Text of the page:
I’ve flown in a hot air balloon and helicopter, but still want to fly in a glider plane during hawk migration. I’ve been to the Arctic, but not to Antarctica—that is about to be rectified.

We’ve booked passage on a birding tour that will take us to the Falkland Islands, South Georgia Island, and the Antarctica peninsula. We leave at the end of January and will be gone for three-plus weeks. I can’t wait to experience the remote habitats, see birds I have only visited in zoos, and experience—well, who knows exactly what I’ll experience? That’s why I’m going.


What’s on your bucket list and what do you hope to scratch off this year? (Oh, oh – there’s that calendar year thing raising its head again!)

Saturday, January 13, 2018

The Scent of Murder by Polly Iyer


On January 9th, I released The Scent of Murder, the fourth book in the Diana Racine Psychic Suspense series. In 2002, when I wrote Mind Games, I had no idea it would be the first book in a series. I enjoyed writing standalones with a different heroine/hero each time. Did I really want to commit to a series?

Skip over a half-dozen years during which I wrote three more books, queried agents, was rejected by agents, found an agent, was rejected by publishers, and finally came to the conclusion that I wasn’t getting any younger, so I published all four myself, almost at one time.
Even though I still hadn’t thought of a series, Diana and New Orleans police Lieutenant Ernie Lucier, Diana’s partner in life and in crime, got into my head and wouldn’t leave. Okay, I thought, I’ll write a second book. That turned out to be Goddess of the Moon. Readers liked the characters and the stories. What to do? Write a third?

Now I’m nervous.

Standalones are self-contained. The characters live and grow in one book. In a series, not only does a writer have to develop her creations, she has to keep them in character from one book to the next. If that isn’t enough pressure, each book should be better than the last. We’ve all read books in long-running series that seem to have lost their spark, almost as if the writer phoned in the story. Hopefully, at only four books, that wouldn’t be my problem, but it was still a consideration.

A few reviews of Backlash, the third book in the series, declared it the best book of the three. In that book, the story revolved around Lucier more than Diana, so taking that route was a little risky. After all, it’s the Diana Racine Psychic Suspense series, and readers like Diana. I breathed a long sigh of relief over the good reviews.

Though my two main characters develop their own personalities over the course of four books, Diana and Ernie must also grow as a couple. Diana is no longer a psychic entertainer, she’s a police consultant … but she’s still Diana: impetuous, daring, and as we find out in book four, unpredictable, though the question arises that she may be more predictable than we thought. Does her reputation progress from being a charlatan psychic―which she never was except to skeptics―to someone worthy of being taken seriously?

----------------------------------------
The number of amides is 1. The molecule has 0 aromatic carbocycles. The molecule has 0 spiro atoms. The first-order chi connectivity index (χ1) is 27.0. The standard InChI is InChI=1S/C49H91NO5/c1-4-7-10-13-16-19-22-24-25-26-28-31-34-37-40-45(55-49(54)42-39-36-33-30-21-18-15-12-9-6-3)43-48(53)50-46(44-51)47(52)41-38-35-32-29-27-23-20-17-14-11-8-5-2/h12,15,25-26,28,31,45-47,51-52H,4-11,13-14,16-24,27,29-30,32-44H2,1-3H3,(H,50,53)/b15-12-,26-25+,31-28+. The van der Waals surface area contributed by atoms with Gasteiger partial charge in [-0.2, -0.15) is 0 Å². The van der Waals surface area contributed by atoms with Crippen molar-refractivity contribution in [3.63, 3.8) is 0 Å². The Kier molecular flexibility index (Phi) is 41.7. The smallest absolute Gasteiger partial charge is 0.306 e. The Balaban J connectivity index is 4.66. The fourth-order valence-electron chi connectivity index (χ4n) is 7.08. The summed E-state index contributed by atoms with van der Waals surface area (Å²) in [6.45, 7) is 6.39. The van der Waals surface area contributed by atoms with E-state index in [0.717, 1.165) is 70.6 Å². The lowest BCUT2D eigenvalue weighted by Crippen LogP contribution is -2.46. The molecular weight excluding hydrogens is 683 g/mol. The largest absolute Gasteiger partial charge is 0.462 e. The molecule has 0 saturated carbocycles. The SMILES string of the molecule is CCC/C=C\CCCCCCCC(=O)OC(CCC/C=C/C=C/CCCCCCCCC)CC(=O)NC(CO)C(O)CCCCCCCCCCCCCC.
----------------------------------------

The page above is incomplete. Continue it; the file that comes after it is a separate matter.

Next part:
Anyone who’s read my books knows I like to target as villains those who use their power to inflict damage on others and/or to benefit from doing so. The Scent of Murder is no exception. The powerful make great villains, and you don’t have to look far to see their counterparts in the real world. Taking them down in my books is the only justice I can control.

The big challenge in book four, in addition to keeping up the quality of the series, was to juggle two independent plots, two sets of villains, and two denouements. The theme in both plots is a missing woman, but that’s their only connection. Would I be able to keep readers focused, or would switching scenarios annoy them? There is also a new character, a ten-year-old boy, that I debated whether to make a permanent cast member. I didn’t know myself until the end. You’ll have to read the book to find out the answer.

By the way, Mind Games is free on Amazon today and tomorrow, if the series might interest you. Happy reading.

Polly Iyer is the Amazon bestselling author of nine books of suspense and three sexy romances written under the name Maryn Sinclair. She started out as a fashion illustrator and storyboard artist, importer, and store owner before embarking on her fourth, and last, career as an author. Writing opened new doors for her, allowed her to make wonderful friends in the community, and gave her carte blanche to put her fantasies into novels of excitement and romance. One reviewer described her stories as “…making heroes out of damaged people.” 

Her novels include Hooked, InSight, Murder Déjà Vu, Threads, Kindle Scout winner Indiscretion, and four books in the Diana Racine Psychic Suspense series: Mind Games, Goddess of the Moon, Backlash, and The Scent of Murder.